God and the Universe
a woodcutter lay dreaming, when someone woke him up. Greatly
annoyed, he said: ‘Why have you disturbed my sleep? I was
dreaming that I was a king and the father of seven children.
The princes were becoming well versed in letters and military
arts. I was secure on my throne and ruled over my subjects.
Why have you demolished my world of joy?’ ‘But that was a
mere dream,’ said the other man. ‘Why should that bother you?’
‘Fool!’ said the woodcutter. ‘You don’t understand. My becoming
a king in the dream was just as real as my being a woodcutter.
If being a woodcutter is real, then being a king in a dream
is real also.’(1) Sri Ramakrishna told this story to illustrate
that according to Vedanta the waking state too is unreal.
World is Unreal, Dreamlike
celebrated half-verse attributed to Sri Shankaracharya sums
up Advaita Vedanta: ‘Brahman is real and the world unreal.
The jiva is nothing but Brahman.’(2) The world is not absolutely
unreal like the son of a barren woman or the horns of a hare.
What is meant is, as it appears to us, the world is not real.
The famous snake-rope illusion explains the point. During
twilight, we mistake a rope for a snake and experience all
the emotions like fear and shock associated with witnessing
a live snake. The rope stands revealed for what it is when
darkness is dispelled by light. Even so, says Vedanta, the
world is nothing but Brahman, the only Reality, but it appears
as world because of darkness - because of our ignorance of
its true nature. Another illustration is of a mirage in a
desert or on a hot road. On nearing the spot we understand
that what appeared as a sheet of water from a distance was
nothing but an optical illusion caused by atmospheric conditions.
significant point emerges from these examples: The illusion
is dispelled only when darkness, or ignorance, vanishes. In
other words, true perception is possible only when there is
knowledge. We saw that from the Vedantic standpoint, the waking
state is also a dream. But our everyday experience seems to
be otherwise: a dream is as much real to us as the waking
state, if not more. The dream objects and the enjoyment or
misery arising out of them are very real to us. We know only
on waking up that all that was after all a dream. Even so,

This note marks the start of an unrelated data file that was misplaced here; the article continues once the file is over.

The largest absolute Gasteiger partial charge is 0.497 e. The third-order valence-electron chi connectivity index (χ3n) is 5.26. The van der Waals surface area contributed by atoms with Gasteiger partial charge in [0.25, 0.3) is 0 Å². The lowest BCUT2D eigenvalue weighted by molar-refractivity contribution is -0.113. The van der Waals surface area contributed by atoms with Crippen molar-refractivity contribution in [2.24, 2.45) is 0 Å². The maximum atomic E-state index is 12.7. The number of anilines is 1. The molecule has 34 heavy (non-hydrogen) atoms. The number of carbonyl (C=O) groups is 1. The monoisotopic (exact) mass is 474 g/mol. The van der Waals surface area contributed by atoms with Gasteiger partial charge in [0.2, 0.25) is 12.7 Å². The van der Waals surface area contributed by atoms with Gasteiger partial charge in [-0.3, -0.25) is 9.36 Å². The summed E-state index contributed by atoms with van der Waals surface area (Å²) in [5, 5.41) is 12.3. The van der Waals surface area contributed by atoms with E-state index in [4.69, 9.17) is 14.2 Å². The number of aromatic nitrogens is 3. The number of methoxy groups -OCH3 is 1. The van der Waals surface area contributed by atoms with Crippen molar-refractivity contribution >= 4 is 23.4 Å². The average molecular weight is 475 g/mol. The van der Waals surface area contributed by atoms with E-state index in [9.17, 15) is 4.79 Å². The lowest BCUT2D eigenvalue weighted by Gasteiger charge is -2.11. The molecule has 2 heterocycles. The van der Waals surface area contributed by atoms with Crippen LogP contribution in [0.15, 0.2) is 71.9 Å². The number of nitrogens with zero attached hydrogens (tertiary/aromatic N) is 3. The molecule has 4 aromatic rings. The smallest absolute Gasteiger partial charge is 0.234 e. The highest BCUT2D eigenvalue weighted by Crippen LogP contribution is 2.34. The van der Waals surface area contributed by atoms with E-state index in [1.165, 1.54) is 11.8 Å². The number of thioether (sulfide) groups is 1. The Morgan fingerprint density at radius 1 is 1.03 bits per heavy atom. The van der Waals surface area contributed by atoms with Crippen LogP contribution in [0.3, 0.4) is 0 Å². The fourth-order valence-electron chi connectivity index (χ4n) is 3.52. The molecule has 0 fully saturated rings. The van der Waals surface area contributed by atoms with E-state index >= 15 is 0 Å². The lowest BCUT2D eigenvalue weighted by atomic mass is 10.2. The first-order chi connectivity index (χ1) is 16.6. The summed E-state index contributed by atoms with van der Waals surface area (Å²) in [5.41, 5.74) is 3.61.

our experiences in the world during waking state are very
real as long as we are participants in the dream called world.
That it is a dream can be known only when our ignorance vanishes,
when we wake up to our true divine nature. From the standpoint
of a man of Knowledge the world and its events are mere shadows,
since he is aware of Brahman, the divine substratum behind
the world. This can be compared to a movie on a cinema screen.
For the man of Knowledge, the screen alone is real; what appears
on it has only a secondary order of reality. He is not affected
by the proceedings on the screen. (Weapons, fire, rains or
wind in the movie cannot tear, burn, moisten or dry the screen.
Even so, our real nature, the Atman, remains unaffected by
weapons, fire, water or wind, which affect only the body.)(3)
down to Brass Tacks
the world is a dream is all right from the standpoint of the
ultimate Reality, Brahman. Till we realize that, however,
the world continues to be real; the waking state is real;
the dream is real and our sleep is real. The world strongly
impinges on our consciousness and occupies our whole being.
Know your divine nature and break the dream of this world,
say the Upanishads with the solicitude and love exceeding
that of thousands of parents.(4) Breaking the dream of the
world is what spiritual disciplines are about. As long as
our body and mind are real to us, the world is real to us
and so is the practice of spiritual disciplines like selfless
work, devotion to a Personal God, meditation and discrimination.
Though essentially divine, we - this Divinity, or Consciousness
- identify ourselves with the mind and body and think that
we are individual entities. Vedanta has a name for these individual
entities: jivas, or souls. In other words, jivas are different
units of divinity, the difference arising from the degree
of identification with the body and mind. As jivas, we find
the universe very real. Equally real is a Personal God, who
projects, sustains and draws back unto Himself the jivas and
universe and the soul (jiva) stand or fall by the same logic.
As we saw, God and the universe are real as long as the jiva
is aware of his individuality. If (Personal) God, soul and